A state lawmaker has called for holding taxpayer-funded universities accountable and punishing them if they violate freedom of speech. This came after he read about the recent adverse treatment of conservative student organizations on the University of North Texas’ campus.
Kelly Neidert, president of the University of North Texas chapter of the Young Conservatives of Texas, recently wrote a commentary about the struggles her organization has faced on campus.
“We are often told—not asked—to stop and/or leave while we are out tabling for new members, no matter where we are or how we are tabling,” Neidert writes. She claims employees of the student union told the group they were violating UNT’s solicitation policy by “approaching students.” Neidert also claimed they were forced out of the student union building on Constitution Day for wishing students a “Happy Constitution Day” and signing up new members.
“We were first told that we weren’t in a free-speech zone and that we had to leave,” Neidert said. Later, while tabling outside of a residence hall, they were approached again.
“The residence hall employees decided to argue, however, and say that the residence hall is privately owned, while the rest of the university is public,” Neidert said. Neidert wrote the student worker also said, “Students need their safe spaces,” before admitting that the solicitation policy was “no longer in effect.”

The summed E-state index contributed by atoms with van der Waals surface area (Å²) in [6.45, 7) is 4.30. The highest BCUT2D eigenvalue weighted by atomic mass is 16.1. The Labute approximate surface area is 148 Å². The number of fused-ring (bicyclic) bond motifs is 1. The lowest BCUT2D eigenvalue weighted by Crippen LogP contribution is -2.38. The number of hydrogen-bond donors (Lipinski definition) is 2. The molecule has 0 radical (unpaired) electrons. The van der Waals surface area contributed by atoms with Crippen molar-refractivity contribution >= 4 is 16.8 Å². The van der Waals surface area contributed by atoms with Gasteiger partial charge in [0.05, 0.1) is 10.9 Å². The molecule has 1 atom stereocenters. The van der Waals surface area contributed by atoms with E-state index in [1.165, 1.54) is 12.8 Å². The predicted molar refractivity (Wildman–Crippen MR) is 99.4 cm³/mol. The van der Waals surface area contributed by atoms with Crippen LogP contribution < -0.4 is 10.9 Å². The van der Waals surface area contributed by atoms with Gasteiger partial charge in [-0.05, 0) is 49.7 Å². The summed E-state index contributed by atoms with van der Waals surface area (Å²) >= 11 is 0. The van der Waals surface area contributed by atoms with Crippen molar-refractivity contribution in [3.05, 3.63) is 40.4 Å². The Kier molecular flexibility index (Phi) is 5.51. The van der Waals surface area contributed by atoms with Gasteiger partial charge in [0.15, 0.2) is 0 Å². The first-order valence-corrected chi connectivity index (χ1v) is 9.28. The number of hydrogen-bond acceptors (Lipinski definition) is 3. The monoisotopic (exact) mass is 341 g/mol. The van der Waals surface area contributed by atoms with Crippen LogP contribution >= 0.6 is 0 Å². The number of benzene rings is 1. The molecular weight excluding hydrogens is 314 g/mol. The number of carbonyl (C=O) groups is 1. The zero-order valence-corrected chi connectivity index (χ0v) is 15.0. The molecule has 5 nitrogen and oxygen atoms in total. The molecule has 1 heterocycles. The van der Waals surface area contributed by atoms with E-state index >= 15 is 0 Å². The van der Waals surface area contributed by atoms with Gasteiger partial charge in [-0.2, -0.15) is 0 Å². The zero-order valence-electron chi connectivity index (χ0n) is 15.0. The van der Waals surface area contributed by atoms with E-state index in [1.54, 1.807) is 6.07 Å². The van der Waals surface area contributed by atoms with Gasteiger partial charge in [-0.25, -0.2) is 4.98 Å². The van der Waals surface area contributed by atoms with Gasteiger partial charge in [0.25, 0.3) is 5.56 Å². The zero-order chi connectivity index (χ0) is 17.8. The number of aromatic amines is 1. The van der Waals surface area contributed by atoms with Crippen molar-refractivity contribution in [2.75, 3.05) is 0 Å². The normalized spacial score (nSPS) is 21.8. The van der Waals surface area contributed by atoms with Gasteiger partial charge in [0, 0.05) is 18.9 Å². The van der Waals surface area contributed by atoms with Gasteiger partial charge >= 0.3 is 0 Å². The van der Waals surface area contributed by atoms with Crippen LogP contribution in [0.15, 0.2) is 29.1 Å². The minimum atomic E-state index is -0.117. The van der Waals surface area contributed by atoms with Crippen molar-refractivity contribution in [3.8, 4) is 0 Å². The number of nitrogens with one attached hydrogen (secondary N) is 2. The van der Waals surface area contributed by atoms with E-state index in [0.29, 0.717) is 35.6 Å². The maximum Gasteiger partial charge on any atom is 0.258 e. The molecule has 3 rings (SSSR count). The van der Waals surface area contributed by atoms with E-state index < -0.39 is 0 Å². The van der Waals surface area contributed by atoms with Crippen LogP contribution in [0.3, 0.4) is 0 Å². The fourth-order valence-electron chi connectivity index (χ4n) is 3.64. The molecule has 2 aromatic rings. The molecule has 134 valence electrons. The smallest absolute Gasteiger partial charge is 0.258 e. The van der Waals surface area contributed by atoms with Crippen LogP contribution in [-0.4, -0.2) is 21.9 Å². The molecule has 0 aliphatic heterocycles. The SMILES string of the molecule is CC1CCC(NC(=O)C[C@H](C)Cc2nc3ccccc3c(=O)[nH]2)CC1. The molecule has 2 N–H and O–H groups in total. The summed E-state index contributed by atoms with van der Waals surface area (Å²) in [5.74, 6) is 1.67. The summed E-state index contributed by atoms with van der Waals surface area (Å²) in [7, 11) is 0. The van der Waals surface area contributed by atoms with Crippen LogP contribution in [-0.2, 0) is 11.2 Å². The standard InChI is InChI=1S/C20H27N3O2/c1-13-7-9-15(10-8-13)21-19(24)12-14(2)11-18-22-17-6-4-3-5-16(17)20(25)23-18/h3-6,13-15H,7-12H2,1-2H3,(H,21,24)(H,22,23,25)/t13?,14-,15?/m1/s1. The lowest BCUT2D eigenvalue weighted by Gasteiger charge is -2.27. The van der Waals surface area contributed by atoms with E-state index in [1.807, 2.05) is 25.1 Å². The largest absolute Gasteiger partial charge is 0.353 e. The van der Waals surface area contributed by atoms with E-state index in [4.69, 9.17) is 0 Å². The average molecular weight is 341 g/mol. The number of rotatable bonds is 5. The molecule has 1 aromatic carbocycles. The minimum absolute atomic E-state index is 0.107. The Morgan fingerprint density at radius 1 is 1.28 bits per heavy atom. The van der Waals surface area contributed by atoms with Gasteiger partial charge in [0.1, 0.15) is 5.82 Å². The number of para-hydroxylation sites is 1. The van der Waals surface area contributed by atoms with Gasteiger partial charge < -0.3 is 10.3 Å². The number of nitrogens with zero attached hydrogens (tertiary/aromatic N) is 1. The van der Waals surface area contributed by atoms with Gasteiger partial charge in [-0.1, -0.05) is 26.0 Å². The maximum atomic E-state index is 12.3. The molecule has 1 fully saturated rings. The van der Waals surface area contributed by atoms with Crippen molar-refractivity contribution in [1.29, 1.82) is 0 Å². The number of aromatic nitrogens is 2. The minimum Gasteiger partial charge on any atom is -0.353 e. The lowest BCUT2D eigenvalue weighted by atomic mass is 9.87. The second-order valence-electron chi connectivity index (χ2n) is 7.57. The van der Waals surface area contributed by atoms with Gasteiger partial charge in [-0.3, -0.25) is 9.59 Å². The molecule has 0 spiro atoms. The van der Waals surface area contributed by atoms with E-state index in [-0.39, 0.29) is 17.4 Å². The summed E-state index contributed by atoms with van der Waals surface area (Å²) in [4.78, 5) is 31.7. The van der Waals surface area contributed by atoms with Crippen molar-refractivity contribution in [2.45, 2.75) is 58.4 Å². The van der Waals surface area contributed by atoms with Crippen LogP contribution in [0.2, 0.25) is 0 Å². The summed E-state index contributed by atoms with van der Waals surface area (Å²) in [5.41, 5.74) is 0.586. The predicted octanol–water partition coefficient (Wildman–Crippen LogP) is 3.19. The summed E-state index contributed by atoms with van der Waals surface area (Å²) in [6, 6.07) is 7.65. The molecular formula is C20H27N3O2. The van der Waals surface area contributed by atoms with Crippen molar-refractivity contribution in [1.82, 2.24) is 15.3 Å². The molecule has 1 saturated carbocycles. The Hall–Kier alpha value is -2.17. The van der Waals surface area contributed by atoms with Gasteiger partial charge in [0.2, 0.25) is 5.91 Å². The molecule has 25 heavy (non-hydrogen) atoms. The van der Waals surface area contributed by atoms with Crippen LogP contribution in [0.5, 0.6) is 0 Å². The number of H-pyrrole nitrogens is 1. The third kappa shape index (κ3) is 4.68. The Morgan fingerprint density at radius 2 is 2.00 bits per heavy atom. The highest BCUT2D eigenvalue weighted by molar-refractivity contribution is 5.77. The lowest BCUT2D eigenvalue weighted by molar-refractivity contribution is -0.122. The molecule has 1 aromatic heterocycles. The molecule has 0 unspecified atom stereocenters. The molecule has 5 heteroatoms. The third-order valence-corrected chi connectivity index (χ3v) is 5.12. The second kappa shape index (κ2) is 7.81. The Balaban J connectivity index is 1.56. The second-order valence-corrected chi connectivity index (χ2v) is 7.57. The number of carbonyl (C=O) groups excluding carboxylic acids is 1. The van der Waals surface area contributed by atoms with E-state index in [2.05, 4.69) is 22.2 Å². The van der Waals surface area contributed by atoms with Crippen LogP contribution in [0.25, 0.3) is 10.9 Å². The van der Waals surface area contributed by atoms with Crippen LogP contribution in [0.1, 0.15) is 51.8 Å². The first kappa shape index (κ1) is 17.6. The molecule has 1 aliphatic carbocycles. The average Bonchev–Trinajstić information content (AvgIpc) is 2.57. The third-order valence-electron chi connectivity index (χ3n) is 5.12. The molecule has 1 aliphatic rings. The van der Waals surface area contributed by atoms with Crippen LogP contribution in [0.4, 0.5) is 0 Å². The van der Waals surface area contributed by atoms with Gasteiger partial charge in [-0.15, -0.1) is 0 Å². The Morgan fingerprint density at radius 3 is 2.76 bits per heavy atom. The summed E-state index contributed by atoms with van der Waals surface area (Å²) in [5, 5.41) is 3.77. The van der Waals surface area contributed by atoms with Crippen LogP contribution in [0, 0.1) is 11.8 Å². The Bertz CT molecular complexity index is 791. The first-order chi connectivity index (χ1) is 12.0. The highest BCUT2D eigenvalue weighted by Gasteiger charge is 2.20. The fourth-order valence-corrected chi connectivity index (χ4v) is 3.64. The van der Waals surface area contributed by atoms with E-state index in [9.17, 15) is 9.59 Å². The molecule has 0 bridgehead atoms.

Neidert’s commentary caught the attention of State Rep. Tony Tinderholt (R–Arlington), who commented on Facebook, “Safe spaces are invalid, freedom of speech has no boundaries or lines… It exists everywhere… What they are doing is illegal!!!”
In an interview with Texas Scorecard, Tinderholt expanded on his position.
“I don’t think that these taxpayer-funded institutions … I don’t think they have the authority or right to [violate freedom of speech], but the fact that they do it is bad enough. And on top of it, taxpayer funds are funding them, and then they go do this,” Tinderholt said. “So, we have a whole bunch of people paying tax dollars [who] believe in freedom of speech and the Constitution and your right to freedom of speech … their dollars are going against their own beliefs.”
“Those institutions, I’m telling you, they need to be held accountable, and they need to be punished when they do that,” Tinderholt said. “And I think this next legislative session, we need to make that a priority.”
When asked if he would take any action regarding this next legislative session, he was unambiguous: “Absolutely. 100 percent.”
Texas Scorecard sent a series of questions to the University of North Texas regarding this issue and did not receive a response by publication time. Taxpayers concerned about freedom of speech at UNT may contact the UNT Board of Regents or their own elected state representatives.